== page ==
China May Emit Worst Greenhouse Gases as Europe Bars Credits
Chinese companies may release some of the worst greenhouse gases into the atmosphere should Europe stop paying for credits they get for destroying the byproducts, said a state fund that collects money from the manufacturers.
Credits given for burning off hydrofluorocarbon-23 won’t be accepted in Europe, the largest emissions-trading market, from May 2013 after a decision to ban the gas. Companies have sold credits to cover disposal costs. HFCs are known as super gases as they can trap 11,700 times more heat per molecule than carbon dioxide and remain in the atmosphere for more than 200 years.
“If there’s no trading of credits, they’ll stop incinerating the gases,” Xie Fei, revenue management director at China Clean Development Mechanism Fund, said in an interview at the Carbon Forum Asia in Singapore. “That’s what almost all the big Chinese producers of HFCs have told me. They say they can’t bear the cost. They’ll lose competitiveness.”
Australia and New Zealand have also sought to bar the use of HFC-23 credits, or offsets, leaving few buyers after 2012.
“It’ll become a junk market,” Geoff Sinclair, head of carbon trading at Standard Bank Plc, said yesterday in an interview in Singapore. “No one will take them.”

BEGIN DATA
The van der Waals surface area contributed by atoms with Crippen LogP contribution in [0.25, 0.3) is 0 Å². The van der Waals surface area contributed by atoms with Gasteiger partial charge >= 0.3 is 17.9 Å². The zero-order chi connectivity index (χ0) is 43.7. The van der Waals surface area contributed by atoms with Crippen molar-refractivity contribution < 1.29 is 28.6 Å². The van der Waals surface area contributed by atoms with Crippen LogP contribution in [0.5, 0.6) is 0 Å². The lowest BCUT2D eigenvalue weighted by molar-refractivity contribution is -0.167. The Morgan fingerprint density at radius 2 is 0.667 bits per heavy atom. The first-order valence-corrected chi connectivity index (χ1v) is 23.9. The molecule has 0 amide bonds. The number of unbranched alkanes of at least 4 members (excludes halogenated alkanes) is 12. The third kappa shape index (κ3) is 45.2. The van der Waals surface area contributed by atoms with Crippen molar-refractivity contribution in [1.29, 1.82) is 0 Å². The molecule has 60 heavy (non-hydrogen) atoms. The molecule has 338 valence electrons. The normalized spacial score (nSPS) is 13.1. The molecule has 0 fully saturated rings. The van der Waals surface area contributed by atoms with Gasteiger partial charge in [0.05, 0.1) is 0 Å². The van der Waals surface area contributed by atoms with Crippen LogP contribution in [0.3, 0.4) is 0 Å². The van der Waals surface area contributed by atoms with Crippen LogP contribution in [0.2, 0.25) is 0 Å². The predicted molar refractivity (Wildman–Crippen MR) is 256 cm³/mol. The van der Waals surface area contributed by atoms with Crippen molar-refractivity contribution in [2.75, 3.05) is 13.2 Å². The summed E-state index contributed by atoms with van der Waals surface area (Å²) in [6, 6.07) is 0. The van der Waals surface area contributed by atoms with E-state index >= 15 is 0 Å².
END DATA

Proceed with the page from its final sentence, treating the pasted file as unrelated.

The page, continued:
Countries can use the offsets to meet emission-reduction targets under the Kyoto Protocol in the five years through 2012. Nations including Japan and Spain have invested in projects to destroy HFCs, and firms such as Citigroup Inc., Deutsche Bank AG (DBK), EON AG and Enel SpA have bought the credits since 2005.
Projects to cut HFC-23 emissions have been granted 351 million metric tons of offsets since the program overseen by the Union Nations began handing them out in 2005.
The Chinese fund overseen by the Finance Ministry collects part of the revenue local projects earn from selling UN emission credits. It gets 65 percent of its carbon-credit sales from HFC- 23 projects, 35 percent from adipic acid projects and 2 percent from wind, solar and hydropower projects, Fei said.
The fund has collected 8 billion yuan ($1.3 billion) since it was created in 2007, using the cash to set up carbon policies and invest in Chinese projects that reduce emissions. The fund began investing in 2011 and financed about 20 ventures including energy efficiency and renewable power developments, Fei said.
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